The CIO is much too insulated from the gears of operations to make decisions about technical solutions. His management team needs to reach out to managers and directors, and let these people know that IT wants to listen and help with cooperation and coordination of effort. That means he may need a mechanical engineer or physicist as a direct report.
Computer technology is not all about leverage and strategic planning. Some of it is tactics and gaining information--at high speed--about R&D technology and quality of products and efficiency of manufacturing. These decision support systems provide valuable middle management information and control data rapidly and accurately.
If the IT team provides an interface to the technical effort, then the IT people can tap into these systems to provide consolidation of information for senior management. The CIO who provides an atmosphere of providing resources at the operations level can make it all mesh together without being a puppeteer.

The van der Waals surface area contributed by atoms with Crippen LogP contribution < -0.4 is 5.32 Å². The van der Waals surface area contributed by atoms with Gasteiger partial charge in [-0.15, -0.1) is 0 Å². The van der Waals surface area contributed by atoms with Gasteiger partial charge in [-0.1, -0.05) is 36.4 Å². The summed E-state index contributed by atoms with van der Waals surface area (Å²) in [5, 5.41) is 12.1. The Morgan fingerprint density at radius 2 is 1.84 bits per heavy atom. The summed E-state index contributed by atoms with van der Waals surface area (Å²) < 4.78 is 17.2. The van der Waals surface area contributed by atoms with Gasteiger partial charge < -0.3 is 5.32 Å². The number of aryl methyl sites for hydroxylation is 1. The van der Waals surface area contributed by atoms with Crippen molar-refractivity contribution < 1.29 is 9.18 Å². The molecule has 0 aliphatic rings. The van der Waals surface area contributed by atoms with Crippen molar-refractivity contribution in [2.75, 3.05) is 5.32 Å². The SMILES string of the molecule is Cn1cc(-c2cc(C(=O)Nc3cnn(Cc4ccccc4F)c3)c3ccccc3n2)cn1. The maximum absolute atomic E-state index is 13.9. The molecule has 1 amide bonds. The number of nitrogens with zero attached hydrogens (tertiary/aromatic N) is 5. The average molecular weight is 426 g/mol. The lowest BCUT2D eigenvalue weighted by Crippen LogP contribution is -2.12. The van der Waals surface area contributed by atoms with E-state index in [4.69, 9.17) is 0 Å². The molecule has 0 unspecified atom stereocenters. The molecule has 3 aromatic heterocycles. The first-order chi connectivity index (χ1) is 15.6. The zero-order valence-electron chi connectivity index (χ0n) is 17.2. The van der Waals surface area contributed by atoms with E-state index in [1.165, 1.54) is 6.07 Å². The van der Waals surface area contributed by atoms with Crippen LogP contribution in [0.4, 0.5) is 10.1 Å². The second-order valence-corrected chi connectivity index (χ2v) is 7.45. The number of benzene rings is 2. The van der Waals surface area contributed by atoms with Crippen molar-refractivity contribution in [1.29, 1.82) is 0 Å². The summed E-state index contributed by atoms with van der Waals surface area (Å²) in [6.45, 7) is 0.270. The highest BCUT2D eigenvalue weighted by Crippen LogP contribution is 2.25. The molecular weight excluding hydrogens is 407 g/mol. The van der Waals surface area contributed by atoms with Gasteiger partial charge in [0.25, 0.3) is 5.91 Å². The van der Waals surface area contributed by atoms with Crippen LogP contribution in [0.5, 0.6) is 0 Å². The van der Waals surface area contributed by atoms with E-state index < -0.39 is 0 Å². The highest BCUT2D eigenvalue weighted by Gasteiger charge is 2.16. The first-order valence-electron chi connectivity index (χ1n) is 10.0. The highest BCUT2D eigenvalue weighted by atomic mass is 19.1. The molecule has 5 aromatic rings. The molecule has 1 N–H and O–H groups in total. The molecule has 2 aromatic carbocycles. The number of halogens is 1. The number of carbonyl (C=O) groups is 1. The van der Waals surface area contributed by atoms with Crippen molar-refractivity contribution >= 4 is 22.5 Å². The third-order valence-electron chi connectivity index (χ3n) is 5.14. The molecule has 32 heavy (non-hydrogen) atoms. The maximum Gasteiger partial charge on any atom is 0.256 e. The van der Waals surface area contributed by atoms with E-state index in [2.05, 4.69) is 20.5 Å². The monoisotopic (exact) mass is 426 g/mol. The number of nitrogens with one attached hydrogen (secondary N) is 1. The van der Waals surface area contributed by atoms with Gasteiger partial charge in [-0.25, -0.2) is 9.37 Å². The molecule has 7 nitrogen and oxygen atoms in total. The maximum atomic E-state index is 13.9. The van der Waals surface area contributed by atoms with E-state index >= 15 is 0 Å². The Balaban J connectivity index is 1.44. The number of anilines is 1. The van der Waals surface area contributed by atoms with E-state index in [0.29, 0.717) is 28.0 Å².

I read over your letter several times and think it important enough to quote it in its entirety. The fact is, you are completely correct.
In the past (and, I am afraid, even now) far too many CIOs were more interested in control of all computing assets or worried about their standing in the executive suite to pay enough attention to either manufacturing or R&D. In those circumstances, it is hard to fault the people in the plants or the labs who bought around the CIO in an effort to help the company succeed.